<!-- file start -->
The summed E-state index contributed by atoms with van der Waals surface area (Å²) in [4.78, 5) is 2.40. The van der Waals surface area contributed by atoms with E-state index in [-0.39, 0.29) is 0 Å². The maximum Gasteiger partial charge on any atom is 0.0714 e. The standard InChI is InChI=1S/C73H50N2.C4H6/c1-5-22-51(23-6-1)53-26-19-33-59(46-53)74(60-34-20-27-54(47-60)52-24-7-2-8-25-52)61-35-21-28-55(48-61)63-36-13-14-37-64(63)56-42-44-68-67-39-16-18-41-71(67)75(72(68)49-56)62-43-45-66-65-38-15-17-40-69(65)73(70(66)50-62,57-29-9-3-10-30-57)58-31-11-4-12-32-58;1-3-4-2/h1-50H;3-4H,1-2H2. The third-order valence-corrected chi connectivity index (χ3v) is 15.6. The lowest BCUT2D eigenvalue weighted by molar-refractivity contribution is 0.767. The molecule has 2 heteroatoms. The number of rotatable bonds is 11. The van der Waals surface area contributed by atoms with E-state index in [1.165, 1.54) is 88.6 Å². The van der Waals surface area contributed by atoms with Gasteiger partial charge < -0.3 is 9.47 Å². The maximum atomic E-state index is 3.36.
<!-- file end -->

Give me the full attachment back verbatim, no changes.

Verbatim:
The summed E-state index contributed by atoms with van der Waals surface area (Å²) in [4.78, 5) is 2.40. The van der Waals surface area contributed by atoms with E-state index in [-0.39, 0.29) is 0 Å². The maximum Gasteiger partial charge on any atom is 0.0714 e. The standard InChI is InChI=1S/C73H50N2.C4H6/c1-5-22-51(23-6-1)53-26-19-33-59(46-53)74(60-34-20-27-54(47-60)52-24-7-2-8-25-52)61-35-21-28-55(48-61)63-36-13-14-37-64(63)56-42-44-68-67-39-16-18-41-71(67)75(72(68)49-56)62-43-45-66-65-38-15-17-40-69(65)73(70(66)50-62,57-29-9-3-10-30-57)58-31-11-4-12-32-58;1-3-4-2/h1-50H;3-4H,1-2H2. The third-order valence-corrected chi connectivity index (χ3v) is 15.6. The lowest BCUT2D eigenvalue weighted by molar-refractivity contribution is 0.767. The molecule has 2 heteroatoms. The number of rotatable bonds is 11. The van der Waals surface area contributed by atoms with E-state index in [1.165, 1.54) is 88.6 Å². The van der Waals surface area contributed by atoms with Gasteiger partial charge < -0.3 is 9.47 Å². The maximum atomic E-state index is 3.36.